Lessons from Vietnam in a slowing global economy

In just three decades, Vietnam has been transformed from one of the world's poorest nations to one of the world's greatest development success stories.

The Doi Moi economic reforms of the late 1980s helped the country move away from its centrally planned economy and toward globally oriented market economy. This contributed to a stunning average growth rate of 7 per cent between 1991 and 2010.

Despite this tremendous progress, in the current global economic slowdown, Vietnam's gains are fragile.

One third of the country's population - 30 million people - are vulnerable to falling back into poverty. The World Bank's joint report with the government of Vietnam, called Vietnam 2035, finds that Vietnam will benefit from even more reforms to boost its economy and reach a growth rate that will allow it to achieve upper-middle-income status within the next two decades.

This report - which Prime Minister Nguyen Tan Dung and I decided to start over a lunch in Hanoi in July 2014 - was prepared with inputs from Vietnamese and international experts. It outlines a series of steps that Vietnam can take to achieve its ambitious goal of becoming a modern, industrialised nation in a single generation. While the focus is clearly on Vietnam, many of the recommendations are important for all countries looking to compete more successfully in a globalised economy.

Customers walking among rows of fabric on display at a market in Hanoi. Despite Vietnam's tremendous progress, the nation remains in a fragile state with one-third of its 30 million people being vulnerable to falling back into poverty.
Customers walking among rows of fabric on display at a market in Hanoi. Despite Vietnam's tremendous progress, the nation remains in a fragile state with one-third of its 30 million people being vulnerable to falling back into poverty. PHOTO: REUTERS

The report has three clear messages:

First, Vietnam will need to grow annually by at least 7 per cent to become an upper-middle-income economy in the next two decades. This growth can be supported by increased innovation, efficient and sustainable urbanisation, and resilience to changing climate patterns. It is important to establish a more efficient and competitive private sector - this is the driving force behind job creation, innovation and increased levels of productivity.

Vietnam's private sector will thrive with fewer barriers to competition and more efficiently allocated capital and land resources. These steps will help the country take advantage of new trade opportunities presented by agreements like the Trans-Pacific Partnership.

But growth alone is not enough to improve the lives of all people in Vietnam. The report's second message is to build on the country's impressive record of equity and social inclusion. The findings argue for more inclusion of marginalised groups and better services for Vietnam's ageing and urbanising middle class.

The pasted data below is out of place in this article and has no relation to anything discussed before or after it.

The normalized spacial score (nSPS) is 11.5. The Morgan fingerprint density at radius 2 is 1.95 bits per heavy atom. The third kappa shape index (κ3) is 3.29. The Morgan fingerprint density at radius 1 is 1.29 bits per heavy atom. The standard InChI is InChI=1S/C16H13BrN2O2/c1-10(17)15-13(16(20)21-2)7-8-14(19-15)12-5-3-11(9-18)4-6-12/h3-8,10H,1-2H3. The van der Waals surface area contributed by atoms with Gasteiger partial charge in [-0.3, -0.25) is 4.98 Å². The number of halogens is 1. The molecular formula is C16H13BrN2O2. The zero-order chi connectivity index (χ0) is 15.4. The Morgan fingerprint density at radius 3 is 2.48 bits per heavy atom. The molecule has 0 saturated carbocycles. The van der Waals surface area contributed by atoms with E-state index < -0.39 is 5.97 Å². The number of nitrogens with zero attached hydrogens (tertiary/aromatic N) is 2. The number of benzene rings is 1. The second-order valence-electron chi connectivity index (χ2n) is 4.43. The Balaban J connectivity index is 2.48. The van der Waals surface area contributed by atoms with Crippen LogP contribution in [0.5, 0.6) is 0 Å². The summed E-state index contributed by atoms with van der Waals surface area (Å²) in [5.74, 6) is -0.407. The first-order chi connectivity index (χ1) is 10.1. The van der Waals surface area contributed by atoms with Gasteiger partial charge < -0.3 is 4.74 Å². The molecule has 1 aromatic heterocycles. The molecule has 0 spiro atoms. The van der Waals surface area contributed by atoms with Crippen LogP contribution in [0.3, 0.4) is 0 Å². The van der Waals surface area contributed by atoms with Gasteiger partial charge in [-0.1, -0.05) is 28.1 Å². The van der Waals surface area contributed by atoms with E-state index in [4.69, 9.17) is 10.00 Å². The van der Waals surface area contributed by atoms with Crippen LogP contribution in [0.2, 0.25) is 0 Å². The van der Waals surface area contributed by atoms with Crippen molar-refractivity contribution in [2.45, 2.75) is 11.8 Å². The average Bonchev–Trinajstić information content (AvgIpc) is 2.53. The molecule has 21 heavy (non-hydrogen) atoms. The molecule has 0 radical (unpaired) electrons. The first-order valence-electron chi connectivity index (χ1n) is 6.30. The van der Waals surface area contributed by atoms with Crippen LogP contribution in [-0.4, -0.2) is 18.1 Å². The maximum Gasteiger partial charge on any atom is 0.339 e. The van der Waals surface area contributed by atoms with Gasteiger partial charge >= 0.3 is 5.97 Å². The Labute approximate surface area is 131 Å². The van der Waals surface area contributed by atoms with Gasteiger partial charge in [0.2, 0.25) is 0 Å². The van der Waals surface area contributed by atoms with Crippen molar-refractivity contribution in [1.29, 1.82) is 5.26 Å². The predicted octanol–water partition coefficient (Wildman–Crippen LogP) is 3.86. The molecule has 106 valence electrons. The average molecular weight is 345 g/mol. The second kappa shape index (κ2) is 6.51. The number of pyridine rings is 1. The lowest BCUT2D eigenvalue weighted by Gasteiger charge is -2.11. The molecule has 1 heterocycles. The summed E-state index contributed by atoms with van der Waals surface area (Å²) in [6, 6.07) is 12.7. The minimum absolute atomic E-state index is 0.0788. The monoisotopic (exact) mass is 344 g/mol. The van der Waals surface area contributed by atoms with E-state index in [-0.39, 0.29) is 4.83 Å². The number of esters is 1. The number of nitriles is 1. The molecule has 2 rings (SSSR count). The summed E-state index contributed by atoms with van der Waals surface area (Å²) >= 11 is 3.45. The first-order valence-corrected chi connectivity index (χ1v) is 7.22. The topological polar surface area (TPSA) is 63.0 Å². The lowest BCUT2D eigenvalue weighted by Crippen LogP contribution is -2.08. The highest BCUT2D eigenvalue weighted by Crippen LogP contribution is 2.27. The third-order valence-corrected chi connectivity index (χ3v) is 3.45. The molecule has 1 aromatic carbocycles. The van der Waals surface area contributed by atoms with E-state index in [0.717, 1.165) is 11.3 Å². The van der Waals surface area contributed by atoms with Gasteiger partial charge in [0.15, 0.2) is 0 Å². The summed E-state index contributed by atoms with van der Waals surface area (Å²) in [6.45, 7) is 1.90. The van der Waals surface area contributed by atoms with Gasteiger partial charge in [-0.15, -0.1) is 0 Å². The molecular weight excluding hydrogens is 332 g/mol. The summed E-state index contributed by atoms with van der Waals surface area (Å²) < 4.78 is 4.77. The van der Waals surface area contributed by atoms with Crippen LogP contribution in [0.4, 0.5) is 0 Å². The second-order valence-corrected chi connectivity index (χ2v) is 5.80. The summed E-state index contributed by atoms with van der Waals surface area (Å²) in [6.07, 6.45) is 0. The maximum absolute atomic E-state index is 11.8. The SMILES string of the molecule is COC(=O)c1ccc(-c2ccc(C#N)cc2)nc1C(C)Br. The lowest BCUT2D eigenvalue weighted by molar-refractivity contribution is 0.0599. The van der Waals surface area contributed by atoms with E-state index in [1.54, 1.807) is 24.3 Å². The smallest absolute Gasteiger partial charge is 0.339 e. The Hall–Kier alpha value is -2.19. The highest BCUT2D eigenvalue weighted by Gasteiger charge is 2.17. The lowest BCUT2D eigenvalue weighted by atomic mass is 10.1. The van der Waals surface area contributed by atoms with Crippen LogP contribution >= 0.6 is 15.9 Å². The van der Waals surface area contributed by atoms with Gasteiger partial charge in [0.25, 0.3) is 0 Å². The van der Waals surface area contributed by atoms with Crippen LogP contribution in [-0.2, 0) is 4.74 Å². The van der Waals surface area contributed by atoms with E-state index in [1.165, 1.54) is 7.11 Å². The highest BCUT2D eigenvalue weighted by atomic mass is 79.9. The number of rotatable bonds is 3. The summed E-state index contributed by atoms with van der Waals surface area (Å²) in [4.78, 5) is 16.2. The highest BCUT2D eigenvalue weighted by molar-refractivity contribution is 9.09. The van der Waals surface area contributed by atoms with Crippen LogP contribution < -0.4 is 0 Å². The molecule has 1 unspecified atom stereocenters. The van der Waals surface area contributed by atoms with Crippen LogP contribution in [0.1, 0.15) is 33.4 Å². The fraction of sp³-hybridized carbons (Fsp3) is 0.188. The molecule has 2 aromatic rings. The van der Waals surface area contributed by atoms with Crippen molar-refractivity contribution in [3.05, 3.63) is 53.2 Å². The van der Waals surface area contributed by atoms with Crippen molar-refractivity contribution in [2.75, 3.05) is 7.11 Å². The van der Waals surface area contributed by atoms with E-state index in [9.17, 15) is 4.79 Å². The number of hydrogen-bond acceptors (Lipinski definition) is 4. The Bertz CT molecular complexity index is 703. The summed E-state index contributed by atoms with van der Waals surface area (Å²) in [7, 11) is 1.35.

In just 30 years, Vietnam has reduced extreme poverty from 50 per cent to roughly 3 per cent - an astounding accomplishment. It now has the opportunity to focus on the last 3 per cent, who are mostly ethnic minorities in hard-to-reach areas - populations that also happen to be the most vulnerable to natural disasters, climate change and economic shocks. Vietnam is particularly exposed to the adverse effects of climate change; much of its people and economic assets reside in low-lying areas, such as coastal lowlands and deltas.

We're helping to address this challenge through an upgrading project that is turning underperforming urban areas into vibrant, more climate-resilient communities. Nearly 1,000km of new or upgraded drains and roads have helped to reduce flooding and improve environmental conditions for 200 low-income neighbourhoods to date - aiding 2.5 million mostly poor people. This is just one example of a range of active projects we have in Vietnam.

It's also critical for children from poor households to have better access to education, nutrition and sanitation services so that they have the best chances of succeeding in their adult years. Other reforms include a more sustainable pension system, higher completion rates of upper-secondary school and universal health coverage based on a strong primary care system.

The report's final message relates to governance. Vietnam will have a greater chance to achieve its goals for 2035 with comprehensive governance reform. While we've seen great progress on this front, Vietnam aspires to be an even more modern and democratic society. These steps will depend on institutions that are accountable, transparent and firmly rooted in the rule of law.

There are clearly challenges ahead, but I firmly believe that Vietnam can achieve its ambitious reform agenda if the country continues to unlock the potential of its domestic private sector and carry out the recommendations of this report. We stand ready to support Vietnam's 2035 vision of becoming an even more just, prosperous and democratic society and an example to countries around the world.

• The writer is president of the World Bank Group.

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A version of this article appeared in the print edition of The Straits Times on February 24, 2016, with the headline Lessons from Vietnam in a slowing global economy. Subscribe